The Government of Nunavut’s 2022-23 budget’s primary focuses will be on housing, Elder care and healthcare, Finance Lorne Kusugak stated during his May 26 budget address, which opened the Legislative Assembly’s spring sitting.
New investments expected to be introduced in the 2022-23 budget, subject to Legislative Assembly approval, include $21 million for public housing units, $6 million for staff housing and $15.1 million to go toward improved financial management tools, in addition to various other investments.
The Government of Nunavut expects a surplus to come from this year’s budget with forecasted revenues of approximately $2.6 billion and total expenditures expected to leave close to $40 million leftover.
“With this budget, we are laying a new foundation for the future of Nunavut — one that improves the quality of life in all communities and that diversifies our economy to ensure that the abundance of our land and water is shared by all,” said Kusugak in his budget address in the House.
An additional $19 million is to be invested in the ongoing construction of the $60-million long-term Elder care facility in Rankin Inlet, and $500,000 will be devoted to improving access to country food for Elders.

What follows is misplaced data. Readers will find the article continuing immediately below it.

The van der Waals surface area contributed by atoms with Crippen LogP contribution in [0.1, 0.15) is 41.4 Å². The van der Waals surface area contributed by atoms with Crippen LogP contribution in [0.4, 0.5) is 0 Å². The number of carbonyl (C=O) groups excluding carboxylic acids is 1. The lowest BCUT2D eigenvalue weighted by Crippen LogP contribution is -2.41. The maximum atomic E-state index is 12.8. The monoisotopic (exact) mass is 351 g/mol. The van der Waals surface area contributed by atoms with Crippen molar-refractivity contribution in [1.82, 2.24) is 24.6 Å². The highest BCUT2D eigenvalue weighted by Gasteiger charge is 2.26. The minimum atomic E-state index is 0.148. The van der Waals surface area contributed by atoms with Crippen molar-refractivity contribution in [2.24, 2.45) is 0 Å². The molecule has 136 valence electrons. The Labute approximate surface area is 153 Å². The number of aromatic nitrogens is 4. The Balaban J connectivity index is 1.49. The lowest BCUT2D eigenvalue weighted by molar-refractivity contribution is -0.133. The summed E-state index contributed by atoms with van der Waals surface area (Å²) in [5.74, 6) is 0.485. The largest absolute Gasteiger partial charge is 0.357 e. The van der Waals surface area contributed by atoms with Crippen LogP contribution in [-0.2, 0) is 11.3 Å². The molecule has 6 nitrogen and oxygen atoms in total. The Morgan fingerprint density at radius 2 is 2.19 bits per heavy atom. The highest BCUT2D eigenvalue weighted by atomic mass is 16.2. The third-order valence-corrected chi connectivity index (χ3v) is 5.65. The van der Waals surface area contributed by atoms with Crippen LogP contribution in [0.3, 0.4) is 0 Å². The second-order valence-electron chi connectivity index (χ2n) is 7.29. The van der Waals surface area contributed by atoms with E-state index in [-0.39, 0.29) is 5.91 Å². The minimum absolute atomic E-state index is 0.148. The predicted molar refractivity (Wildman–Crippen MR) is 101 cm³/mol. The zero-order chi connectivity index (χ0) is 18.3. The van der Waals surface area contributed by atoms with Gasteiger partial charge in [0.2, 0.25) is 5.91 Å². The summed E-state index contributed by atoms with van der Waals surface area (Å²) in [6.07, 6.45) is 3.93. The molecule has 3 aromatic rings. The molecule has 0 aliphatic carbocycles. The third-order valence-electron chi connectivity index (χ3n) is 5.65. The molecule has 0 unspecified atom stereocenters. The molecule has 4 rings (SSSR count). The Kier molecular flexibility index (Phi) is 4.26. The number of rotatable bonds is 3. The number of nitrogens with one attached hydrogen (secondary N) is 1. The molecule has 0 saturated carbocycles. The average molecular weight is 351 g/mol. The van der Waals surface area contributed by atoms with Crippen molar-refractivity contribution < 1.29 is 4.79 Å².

“Mr. Speaker, our Elders are Nunavut’s living memory, and our government is committed to honouring them in their later years and showing them the respect they deserve,” said Kusugak.
Elected on Oct. 25, 2021, the current Nunavut government’s Katujjiluta Mandate has set out one of the most ambitious goals of any territorial government by aiming to develop of at least 1,000 housing units in the territory over four years, be it through helping private developments, through federal investments or additional territorial funding injections.
“Such an ambitious goal will require significant federal and territorial funding and you will see these commitments in our capital projects over the term of this government. Plans are already under development that could see proposed incremental spending of more than $200 million on housing and housing programs during our mandate with the support of this assembly,” said Kusugak.
The Nunavut Government also proposes to include funding for 75 new healthcare support positions, including $2.1 million for 31 new medical travel clerks, $1.6 million for 25 new housekeeping staff and $1.3 million for 19 new registration clerks.
Iqaluit’s new jail, the Aaqqigairvik Correctional Healing Facility, is also expected to get $2.8 million to help hire 28 new staff. Development of the Nunavut Recovery Centre will get $2.1 million from the territorial government, which will be included with the $42 million already committed by the federal government this past summer.
Other new investments include $17.2 million toward the a high-speed internet fibre project, $500,000 for the Department of Environment’s Renewable Energy Support Program, $2.5 million over the next five years for small craft harbours in the territory and $320,000 to initiate a marine infrastructure project in Qikiqtarjuaq.
“Although our goals are ambitious and require much hard work and new investment, I am optimistic that we will achieve all we set out to do,” said Kusugak. “If the past is any indication of the future, we will continue to achieve great things, for we have already come far in a short amount of time.”